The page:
Tuesday, April 2, 2013

Ethnography, Power Dynamics, and Perception in Research

 In preparing for my teaching internship in the fall, I continually find myself trapped in search of the "right" study methodology. 
Part of the difficulty, I think, is that I'm not entirely sure what it is I expect to observe from my students.  I have plans for what they will learn as they begin to take advantage of more online technologies, but this is simply a continuation of the kind of "internet-driven" pedagogy I've been using for a couple years now.  And the longer I run this type of pedagogy, the more surprised I've been by how difficult it is to make it work and - worse still - how hard it is to tell whether my students actually have become more "literate" or "capable" members of a technologically interconnected world.

From the articles by Mills and by Althanases and Heath, it's clear to me that my own struggles as a teacher are definitely part of a natural human struggle when it comes to implementing and evaluating the effects of pedagogical practices.  As someone who has spent maybe hundreds of hours on Google teaching myself how to build a website and Facebook page, I'm always amazed by how little interest most of my students have for learning how to use what I see as "the future" of literate activity - the online tools which create vast networks of interconnection which can cut across social and geographic barriers.  But what I'm seeing from the articles is that there remain disconnects between individuals and their perceptions of the world.  For Athanases and Heath, they had to choose not to work with one teacher because that teacher may have been verbally in favor of open discussions in the classroom, but then this instructor's own practices and observations were very much at odds with what the researchers observed.  In the study by Mills, the economic differences between students and teachers were clearly vast - when you have students who must steal cheese to eat for lunch, it's difficult to understand how they'll respond to an opportunity for digital learning.  Or, as Mills writes, "gaining access to material needs was more important to the students than learning" (313).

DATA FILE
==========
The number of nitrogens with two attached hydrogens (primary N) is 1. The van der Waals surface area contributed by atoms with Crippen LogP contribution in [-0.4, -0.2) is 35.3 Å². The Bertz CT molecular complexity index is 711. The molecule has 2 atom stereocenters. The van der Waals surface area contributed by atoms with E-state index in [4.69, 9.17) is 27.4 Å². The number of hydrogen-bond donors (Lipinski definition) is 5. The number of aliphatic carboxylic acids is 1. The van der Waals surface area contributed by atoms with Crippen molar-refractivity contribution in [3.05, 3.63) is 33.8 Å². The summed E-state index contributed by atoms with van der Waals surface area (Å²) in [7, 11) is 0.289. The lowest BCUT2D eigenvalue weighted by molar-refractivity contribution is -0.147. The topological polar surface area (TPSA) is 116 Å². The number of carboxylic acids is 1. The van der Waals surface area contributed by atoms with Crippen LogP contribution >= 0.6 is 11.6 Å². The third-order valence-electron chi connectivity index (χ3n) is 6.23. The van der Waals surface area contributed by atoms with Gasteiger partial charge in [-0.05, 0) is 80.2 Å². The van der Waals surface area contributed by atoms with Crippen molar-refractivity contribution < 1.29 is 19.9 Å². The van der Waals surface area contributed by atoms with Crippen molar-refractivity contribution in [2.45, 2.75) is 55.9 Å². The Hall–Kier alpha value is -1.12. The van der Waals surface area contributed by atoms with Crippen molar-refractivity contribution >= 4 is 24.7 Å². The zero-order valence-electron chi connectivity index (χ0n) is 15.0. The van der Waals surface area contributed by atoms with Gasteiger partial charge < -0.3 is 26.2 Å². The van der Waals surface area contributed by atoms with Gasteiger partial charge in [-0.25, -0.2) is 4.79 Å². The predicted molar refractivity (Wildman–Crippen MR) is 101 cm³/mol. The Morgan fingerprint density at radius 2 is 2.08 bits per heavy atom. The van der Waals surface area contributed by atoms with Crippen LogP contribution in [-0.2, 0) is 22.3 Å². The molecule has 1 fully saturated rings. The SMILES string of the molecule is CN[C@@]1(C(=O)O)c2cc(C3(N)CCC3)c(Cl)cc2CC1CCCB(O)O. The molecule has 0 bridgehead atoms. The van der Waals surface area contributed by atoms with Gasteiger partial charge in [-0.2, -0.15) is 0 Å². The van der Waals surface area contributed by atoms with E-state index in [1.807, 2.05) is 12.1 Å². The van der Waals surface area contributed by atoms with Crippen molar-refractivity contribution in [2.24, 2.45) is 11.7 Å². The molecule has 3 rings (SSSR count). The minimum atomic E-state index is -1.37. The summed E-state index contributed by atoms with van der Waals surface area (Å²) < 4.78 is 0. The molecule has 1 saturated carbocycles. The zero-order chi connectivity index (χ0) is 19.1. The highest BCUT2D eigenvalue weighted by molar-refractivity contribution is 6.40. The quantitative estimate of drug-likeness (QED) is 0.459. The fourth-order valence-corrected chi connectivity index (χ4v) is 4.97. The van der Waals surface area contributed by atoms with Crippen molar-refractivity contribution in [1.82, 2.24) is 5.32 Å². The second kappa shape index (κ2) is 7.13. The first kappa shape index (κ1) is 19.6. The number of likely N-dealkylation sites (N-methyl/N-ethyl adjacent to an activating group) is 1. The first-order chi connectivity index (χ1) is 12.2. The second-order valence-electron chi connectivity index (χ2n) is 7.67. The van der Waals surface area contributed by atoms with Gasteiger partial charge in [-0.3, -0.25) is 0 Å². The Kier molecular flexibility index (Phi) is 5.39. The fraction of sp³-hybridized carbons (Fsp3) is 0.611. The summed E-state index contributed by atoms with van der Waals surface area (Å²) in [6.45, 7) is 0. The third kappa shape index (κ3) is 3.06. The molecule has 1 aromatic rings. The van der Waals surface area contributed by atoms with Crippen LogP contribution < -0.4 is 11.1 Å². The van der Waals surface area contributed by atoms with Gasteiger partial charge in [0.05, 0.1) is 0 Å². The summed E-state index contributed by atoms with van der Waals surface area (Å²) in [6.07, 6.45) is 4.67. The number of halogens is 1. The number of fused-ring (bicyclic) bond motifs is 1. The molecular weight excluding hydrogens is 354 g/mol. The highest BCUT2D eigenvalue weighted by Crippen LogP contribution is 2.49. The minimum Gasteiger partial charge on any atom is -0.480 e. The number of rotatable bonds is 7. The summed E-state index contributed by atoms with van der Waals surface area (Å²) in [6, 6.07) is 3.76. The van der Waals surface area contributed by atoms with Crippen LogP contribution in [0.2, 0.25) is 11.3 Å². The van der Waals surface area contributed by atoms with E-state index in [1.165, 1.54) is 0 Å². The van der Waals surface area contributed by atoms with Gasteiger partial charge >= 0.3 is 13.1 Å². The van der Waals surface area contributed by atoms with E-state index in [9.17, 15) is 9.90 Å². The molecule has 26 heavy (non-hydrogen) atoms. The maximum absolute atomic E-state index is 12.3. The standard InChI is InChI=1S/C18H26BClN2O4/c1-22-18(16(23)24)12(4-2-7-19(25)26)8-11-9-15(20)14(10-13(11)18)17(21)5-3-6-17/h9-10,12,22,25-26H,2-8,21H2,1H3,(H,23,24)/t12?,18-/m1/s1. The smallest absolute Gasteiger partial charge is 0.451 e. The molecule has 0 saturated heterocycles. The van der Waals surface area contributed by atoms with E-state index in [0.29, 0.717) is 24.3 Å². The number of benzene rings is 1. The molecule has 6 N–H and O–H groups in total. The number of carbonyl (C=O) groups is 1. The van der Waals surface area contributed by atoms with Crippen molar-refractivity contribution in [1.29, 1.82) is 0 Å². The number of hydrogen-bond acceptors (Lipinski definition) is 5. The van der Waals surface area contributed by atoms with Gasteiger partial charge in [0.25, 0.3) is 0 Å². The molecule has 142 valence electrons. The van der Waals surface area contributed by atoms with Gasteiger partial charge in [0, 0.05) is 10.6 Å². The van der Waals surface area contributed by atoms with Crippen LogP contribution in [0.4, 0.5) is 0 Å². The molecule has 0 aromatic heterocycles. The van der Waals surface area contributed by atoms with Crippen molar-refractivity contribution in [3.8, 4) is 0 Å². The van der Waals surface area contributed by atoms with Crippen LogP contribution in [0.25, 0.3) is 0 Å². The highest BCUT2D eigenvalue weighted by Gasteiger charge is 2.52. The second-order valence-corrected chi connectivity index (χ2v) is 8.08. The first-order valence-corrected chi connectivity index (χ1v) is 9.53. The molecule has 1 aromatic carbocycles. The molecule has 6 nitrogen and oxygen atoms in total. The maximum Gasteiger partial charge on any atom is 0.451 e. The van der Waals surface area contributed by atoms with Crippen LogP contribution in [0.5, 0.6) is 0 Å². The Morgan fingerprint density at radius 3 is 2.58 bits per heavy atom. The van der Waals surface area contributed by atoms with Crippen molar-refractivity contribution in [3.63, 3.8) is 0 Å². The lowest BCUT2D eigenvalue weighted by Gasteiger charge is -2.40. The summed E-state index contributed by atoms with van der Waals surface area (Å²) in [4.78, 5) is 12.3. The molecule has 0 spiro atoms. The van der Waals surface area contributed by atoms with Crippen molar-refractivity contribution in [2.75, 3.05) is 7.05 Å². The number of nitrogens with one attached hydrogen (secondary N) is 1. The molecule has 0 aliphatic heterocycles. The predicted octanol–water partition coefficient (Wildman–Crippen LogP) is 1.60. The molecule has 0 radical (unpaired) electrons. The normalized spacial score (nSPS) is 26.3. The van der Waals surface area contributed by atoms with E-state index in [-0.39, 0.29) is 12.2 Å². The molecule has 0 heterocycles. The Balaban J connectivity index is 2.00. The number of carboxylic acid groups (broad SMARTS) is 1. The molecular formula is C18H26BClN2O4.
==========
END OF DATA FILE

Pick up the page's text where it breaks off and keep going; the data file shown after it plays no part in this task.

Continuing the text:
For me, this indicates that all ethnography must be approached with not only an "open" mind, but a careful awareness of how power dynamics can affect one's own perceptions as a teacher and a researcher.
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